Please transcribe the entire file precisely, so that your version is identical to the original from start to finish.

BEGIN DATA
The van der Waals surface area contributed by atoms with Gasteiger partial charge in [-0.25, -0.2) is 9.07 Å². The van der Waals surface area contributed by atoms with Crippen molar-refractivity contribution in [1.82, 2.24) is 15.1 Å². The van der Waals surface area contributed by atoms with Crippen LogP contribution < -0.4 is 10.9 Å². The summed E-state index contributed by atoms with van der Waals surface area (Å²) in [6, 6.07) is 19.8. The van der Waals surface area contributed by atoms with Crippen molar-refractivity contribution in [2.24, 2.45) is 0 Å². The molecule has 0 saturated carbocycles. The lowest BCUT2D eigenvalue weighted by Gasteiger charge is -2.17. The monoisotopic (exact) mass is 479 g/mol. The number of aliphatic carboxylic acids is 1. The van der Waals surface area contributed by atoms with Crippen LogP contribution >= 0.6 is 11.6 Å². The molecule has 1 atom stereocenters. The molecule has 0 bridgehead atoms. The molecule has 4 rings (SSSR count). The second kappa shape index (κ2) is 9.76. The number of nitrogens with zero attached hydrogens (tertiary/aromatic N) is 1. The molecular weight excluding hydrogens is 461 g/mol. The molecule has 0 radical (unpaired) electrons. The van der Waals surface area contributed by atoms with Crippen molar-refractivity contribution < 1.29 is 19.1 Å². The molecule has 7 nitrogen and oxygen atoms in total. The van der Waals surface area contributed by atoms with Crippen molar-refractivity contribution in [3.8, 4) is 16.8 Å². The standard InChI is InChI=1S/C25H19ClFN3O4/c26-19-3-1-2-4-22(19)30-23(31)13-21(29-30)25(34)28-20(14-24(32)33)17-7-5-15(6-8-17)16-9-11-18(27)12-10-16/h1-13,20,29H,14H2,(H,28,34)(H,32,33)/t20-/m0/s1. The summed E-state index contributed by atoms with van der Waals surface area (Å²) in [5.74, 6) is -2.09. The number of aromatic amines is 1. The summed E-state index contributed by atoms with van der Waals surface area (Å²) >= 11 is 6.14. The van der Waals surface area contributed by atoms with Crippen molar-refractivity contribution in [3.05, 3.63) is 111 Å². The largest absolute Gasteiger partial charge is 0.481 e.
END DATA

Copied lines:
The van der Waals surface area contributed by atoms with Gasteiger partial charge in [-0.25, -0.2) is 9.07 Å². The van der Waals surface area contributed by atoms with Crippen molar-refractivity contribution in [1.82, 2.24) is 15.1 Å². The van der Waals surface area contributed by atoms with Crippen LogP contribution < -0.4 is 10.9 Å². The summed E-state index contributed by atoms with van der Waals surface area (Å²) in [6, 6.07) is 19.8. The van der Waals surface area contributed by atoms with Crippen molar-refractivity contribution in [2.24, 2.45) is 0 Å². The molecule has 0 saturated carbocycles. The lowest BCUT2D eigenvalue weighted by Gasteiger charge is -2.17. The monoisotopic (exact) mass is 479 g/mol. The number of aliphatic carboxylic acids is 1. The van der Waals surface area contributed by atoms with Crippen LogP contribution >= 0.6 is 11.6 Å². The molecule has 1 atom stereocenters. The molecule has 0 bridgehead atoms. The molecule has 4 rings (SSSR count). The second kappa shape index (κ2) is 9.76. The number of nitrogens with zero attached hydrogens (tertiary/aromatic N) is 1. The molecular weight excluding hydrogens is 461 g/mol. The molecule has 0 radical (unpaired) electrons. The van der Waals surface area contributed by atoms with Crippen molar-refractivity contribution < 1.29 is 19.1 Å². The molecule has 7 nitrogen and oxygen atoms in total. The van der Waals surface area contributed by atoms with Crippen molar-refractivity contribution in [3.8, 4) is 16.8 Å². The standard InChI is InChI=1S/C25H19ClFN3O4/c26-19-3-1-2-4-22(19)30-23(31)13-21(29-30)25(34)28-20(14-24(32)33)17-7-5-15(6-8-17)16-9-11-18(27)12-10-16/h1-13,20,29H,14H2,(H,28,34)(H,32,33)/t20-/m0/s1. The summed E-state index contributed by atoms with van der Waals surface area (Å²) in [5.74, 6) is -2.09. The number of aromatic amines is 1. The summed E-state index contributed by atoms with van der Waals surface area (Å²) >= 11 is 6.14. The van der Waals surface area contributed by atoms with Crippen molar-refractivity contribution in [3.05, 3.63) is 111 Å². The largest absolute Gasteiger partial charge is 0.481 e.